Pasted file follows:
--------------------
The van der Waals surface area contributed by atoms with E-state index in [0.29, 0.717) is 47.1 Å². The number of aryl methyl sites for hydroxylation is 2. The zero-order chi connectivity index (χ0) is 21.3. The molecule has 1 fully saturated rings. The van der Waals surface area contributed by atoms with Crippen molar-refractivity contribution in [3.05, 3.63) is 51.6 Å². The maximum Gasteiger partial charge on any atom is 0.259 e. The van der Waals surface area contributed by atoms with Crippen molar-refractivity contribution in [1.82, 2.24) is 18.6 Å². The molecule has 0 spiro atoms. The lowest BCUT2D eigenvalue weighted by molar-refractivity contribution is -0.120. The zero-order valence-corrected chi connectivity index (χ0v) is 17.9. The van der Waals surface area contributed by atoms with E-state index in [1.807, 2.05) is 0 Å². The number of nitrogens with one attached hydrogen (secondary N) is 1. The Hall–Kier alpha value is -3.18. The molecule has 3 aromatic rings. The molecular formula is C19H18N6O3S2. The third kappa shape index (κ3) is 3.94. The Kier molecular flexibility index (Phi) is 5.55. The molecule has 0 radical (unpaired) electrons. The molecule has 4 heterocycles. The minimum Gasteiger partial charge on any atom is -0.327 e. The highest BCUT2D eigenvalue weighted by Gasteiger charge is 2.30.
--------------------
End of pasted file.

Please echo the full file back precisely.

The van der Waals surface area contributed by atoms with E-state index in [0.29, 0.717) is 47.1 Å². The number of aryl methyl sites for hydroxylation is 2. The zero-order chi connectivity index (χ0) is 21.3. The molecule has 1 fully saturated rings. The van der Waals surface area contributed by atoms with Crippen molar-refractivity contribution in [3.05, 3.63) is 51.6 Å². The maximum Gasteiger partial charge on any atom is 0.259 e. The van der Waals surface area contributed by atoms with Crippen molar-refractivity contribution in [1.82, 2.24) is 18.6 Å². The molecule has 0 spiro atoms. The lowest BCUT2D eigenvalue weighted by molar-refractivity contribution is -0.120. The zero-order valence-corrected chi connectivity index (χ0v) is 17.9. The van der Waals surface area contributed by atoms with E-state index in [1.807, 2.05) is 0 Å². The number of nitrogens with one attached hydrogen (secondary N) is 1. The Hall–Kier alpha value is -3.18. The molecule has 3 aromatic rings. The molecular formula is C19H18N6O3S2. The third kappa shape index (κ3) is 3.94. The Kier molecular flexibility index (Phi) is 5.55. The molecule has 0 radical (unpaired) electrons. The molecule has 4 heterocycles. The minimum Gasteiger partial charge on any atom is -0.327 e. The highest BCUT2D eigenvalue weighted by Gasteiger charge is 2.30.